You may remember the June Collection Gem was a letter summarizing the proceedings of a 1774 meeting in New Brunswick to the Freeholders of Alexandria Township. The result of that meeting summarized New Jersey’s loyalty to King George III, but aired its grievances against Parliament. The following year revealed the error in thinking the King was blame-free in these grievances. The storm burst, resulting in eight years of civil war between the Kingdom of Great Britain and the fledgling United States of America.
The Hunterdon County Historical Society Map Collection houses five copies (Maps 139, 140, 141, 181, and 301) of a map compiled by the State in preparation for the United States’ Bicentennial year of 1976. New Jersey is known as “The Cockpit of the Revolution” and this map supports that statement. Figure 1 is the title block for the map and concisely summarizes what the map contains. Specifically, it identifies some 300+ battles and skirmishes that were recorded in diverse source materials. Some actions are very well-known; the two battles of Trenton and the Battle of Princeton that occurred in what are now know as “The Ten Crucial Days” (Figure 2). Others are not battles, but much smaller confrontations, some of which did not result in casualties.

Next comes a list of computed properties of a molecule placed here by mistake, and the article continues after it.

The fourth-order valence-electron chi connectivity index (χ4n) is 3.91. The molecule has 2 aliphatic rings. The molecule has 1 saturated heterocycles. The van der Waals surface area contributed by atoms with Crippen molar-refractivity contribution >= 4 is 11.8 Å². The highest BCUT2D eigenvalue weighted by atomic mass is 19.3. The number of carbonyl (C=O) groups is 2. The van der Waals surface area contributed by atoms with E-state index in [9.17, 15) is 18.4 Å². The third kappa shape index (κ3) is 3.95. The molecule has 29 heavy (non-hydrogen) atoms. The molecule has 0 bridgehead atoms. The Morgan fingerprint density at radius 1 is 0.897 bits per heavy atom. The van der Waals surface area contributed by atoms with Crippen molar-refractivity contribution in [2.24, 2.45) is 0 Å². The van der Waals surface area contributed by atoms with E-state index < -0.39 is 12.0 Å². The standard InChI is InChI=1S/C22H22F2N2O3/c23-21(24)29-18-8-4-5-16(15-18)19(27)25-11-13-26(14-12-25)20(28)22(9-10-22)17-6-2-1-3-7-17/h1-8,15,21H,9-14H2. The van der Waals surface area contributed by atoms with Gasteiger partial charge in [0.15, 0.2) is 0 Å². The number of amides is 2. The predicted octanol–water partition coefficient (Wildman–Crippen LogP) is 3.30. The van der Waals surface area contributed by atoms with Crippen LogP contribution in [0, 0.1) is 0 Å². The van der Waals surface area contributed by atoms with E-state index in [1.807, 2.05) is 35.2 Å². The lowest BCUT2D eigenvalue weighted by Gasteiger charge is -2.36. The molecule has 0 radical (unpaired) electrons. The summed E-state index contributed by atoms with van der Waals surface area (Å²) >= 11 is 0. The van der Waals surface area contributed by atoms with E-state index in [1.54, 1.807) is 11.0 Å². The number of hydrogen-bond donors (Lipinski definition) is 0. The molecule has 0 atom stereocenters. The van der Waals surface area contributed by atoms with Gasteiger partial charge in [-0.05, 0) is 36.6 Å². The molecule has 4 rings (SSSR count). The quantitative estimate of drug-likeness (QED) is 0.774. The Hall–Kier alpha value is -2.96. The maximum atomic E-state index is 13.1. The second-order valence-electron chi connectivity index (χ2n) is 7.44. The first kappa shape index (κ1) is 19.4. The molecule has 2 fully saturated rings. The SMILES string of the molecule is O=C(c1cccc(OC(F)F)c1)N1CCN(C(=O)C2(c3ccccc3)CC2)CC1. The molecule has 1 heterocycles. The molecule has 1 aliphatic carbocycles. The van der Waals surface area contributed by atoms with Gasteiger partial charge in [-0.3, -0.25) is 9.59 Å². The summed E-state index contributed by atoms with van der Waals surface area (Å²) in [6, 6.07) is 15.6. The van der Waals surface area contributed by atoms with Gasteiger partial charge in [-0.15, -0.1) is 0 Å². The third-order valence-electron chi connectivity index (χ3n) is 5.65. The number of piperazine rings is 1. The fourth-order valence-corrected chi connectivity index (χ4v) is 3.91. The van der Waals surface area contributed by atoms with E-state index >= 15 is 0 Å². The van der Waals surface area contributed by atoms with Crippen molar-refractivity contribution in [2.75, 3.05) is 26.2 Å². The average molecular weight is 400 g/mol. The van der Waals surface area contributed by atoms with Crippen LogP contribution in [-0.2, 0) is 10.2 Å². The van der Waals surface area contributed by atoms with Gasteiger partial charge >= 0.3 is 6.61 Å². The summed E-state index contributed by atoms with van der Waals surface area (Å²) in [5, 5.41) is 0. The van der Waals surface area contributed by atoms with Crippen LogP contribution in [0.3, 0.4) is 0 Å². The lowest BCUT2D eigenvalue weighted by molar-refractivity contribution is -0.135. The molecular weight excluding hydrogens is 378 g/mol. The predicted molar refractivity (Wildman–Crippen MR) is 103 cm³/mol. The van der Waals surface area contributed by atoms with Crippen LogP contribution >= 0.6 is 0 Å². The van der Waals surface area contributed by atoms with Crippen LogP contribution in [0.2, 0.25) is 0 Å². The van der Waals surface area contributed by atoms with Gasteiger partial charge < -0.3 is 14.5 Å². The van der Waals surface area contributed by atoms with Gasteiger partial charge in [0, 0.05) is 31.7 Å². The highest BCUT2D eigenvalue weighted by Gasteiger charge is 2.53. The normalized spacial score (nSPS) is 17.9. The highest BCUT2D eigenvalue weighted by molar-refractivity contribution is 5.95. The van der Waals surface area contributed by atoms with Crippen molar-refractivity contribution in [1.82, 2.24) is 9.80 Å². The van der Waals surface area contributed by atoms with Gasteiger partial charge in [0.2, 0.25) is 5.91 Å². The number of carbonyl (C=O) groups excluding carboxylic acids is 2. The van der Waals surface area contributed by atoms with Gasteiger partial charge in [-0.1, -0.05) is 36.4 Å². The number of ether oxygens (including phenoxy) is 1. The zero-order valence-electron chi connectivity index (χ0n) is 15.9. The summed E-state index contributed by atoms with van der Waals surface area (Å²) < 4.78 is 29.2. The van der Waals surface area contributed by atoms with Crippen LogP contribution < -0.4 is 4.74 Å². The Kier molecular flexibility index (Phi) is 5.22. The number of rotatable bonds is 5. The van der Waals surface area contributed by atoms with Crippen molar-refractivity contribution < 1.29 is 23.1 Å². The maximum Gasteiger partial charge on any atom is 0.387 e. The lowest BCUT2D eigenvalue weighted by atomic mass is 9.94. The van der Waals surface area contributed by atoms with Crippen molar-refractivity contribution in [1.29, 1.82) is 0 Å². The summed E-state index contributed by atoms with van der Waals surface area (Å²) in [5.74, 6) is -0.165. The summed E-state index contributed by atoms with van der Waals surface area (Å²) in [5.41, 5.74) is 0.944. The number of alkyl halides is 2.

David C. Munn produced a companion booklet to the map, containing a brief description and “bibliographic references” for each action. These vary in availability from the Archives of the State of New Jersey to the less accessible New-Jersey Gazette newspaper. The State municipalities shown represent the State as it was at the time of the War. The same can be said of the shoreline, which has continued to be sculpted by the Atlantic Ocean for over 200 years. Figure 3 describes the basis for the map and provides a useful primer on the geographic features represented thereon. The resulting map was a joint effort by numerous organizations; some state, others “private” (“Sons of the American Revolution”, for example).